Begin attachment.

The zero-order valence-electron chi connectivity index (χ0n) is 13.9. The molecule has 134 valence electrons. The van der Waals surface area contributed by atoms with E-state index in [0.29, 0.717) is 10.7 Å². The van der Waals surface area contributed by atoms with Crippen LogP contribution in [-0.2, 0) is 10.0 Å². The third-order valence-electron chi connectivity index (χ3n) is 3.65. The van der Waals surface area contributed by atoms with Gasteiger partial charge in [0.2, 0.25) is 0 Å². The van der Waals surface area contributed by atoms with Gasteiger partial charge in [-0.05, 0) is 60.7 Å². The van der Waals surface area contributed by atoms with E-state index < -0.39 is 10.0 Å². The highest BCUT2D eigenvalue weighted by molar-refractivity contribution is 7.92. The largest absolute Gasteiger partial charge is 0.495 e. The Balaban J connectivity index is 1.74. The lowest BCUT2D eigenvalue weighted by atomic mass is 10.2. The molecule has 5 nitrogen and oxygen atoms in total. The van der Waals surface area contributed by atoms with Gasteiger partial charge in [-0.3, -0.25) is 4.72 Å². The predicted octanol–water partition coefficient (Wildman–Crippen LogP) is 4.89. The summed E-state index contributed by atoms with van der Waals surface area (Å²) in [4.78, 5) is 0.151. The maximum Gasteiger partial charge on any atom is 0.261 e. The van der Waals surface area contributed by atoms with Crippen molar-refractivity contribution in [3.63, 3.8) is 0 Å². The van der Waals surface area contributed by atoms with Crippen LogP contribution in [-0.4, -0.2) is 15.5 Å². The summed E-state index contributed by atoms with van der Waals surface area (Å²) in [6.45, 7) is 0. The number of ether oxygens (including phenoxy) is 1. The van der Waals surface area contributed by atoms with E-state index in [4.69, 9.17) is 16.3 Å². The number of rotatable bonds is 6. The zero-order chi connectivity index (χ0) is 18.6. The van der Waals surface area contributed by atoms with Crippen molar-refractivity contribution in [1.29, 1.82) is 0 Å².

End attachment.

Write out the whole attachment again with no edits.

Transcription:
The zero-order valence-electron chi connectivity index (χ0n) is 13.9. The molecule has 134 valence electrons. The van der Waals surface area contributed by atoms with E-state index in [0.29, 0.717) is 10.7 Å². The van der Waals surface area contributed by atoms with Crippen LogP contribution in [-0.2, 0) is 10.0 Å². The third-order valence-electron chi connectivity index (χ3n) is 3.65. The van der Waals surface area contributed by atoms with Gasteiger partial charge in [0.2, 0.25) is 0 Å². The van der Waals surface area contributed by atoms with Gasteiger partial charge in [-0.05, 0) is 60.7 Å². The van der Waals surface area contributed by atoms with E-state index < -0.39 is 10.0 Å². The highest BCUT2D eigenvalue weighted by molar-refractivity contribution is 7.92. The largest absolute Gasteiger partial charge is 0.495 e. The Balaban J connectivity index is 1.74. The lowest BCUT2D eigenvalue weighted by atomic mass is 10.2. The molecule has 5 nitrogen and oxygen atoms in total. The van der Waals surface area contributed by atoms with Gasteiger partial charge in [-0.3, -0.25) is 4.72 Å². The predicted octanol–water partition coefficient (Wildman–Crippen LogP) is 4.89. The summed E-state index contributed by atoms with van der Waals surface area (Å²) in [4.78, 5) is 0.151. The maximum Gasteiger partial charge on any atom is 0.261 e. The van der Waals surface area contributed by atoms with Crippen molar-refractivity contribution in [3.63, 3.8) is 0 Å². The van der Waals surface area contributed by atoms with Crippen LogP contribution in [-0.4, -0.2) is 15.5 Å². The summed E-state index contributed by atoms with van der Waals surface area (Å²) in [6.45, 7) is 0. The number of ether oxygens (including phenoxy) is 1. The van der Waals surface area contributed by atoms with E-state index in [4.69, 9.17) is 16.3 Å². The number of rotatable bonds is 6. The zero-order chi connectivity index (χ0) is 18.6. The van der Waals surface area contributed by atoms with Crippen molar-refractivity contribution in [1.29, 1.82) is 0 Å².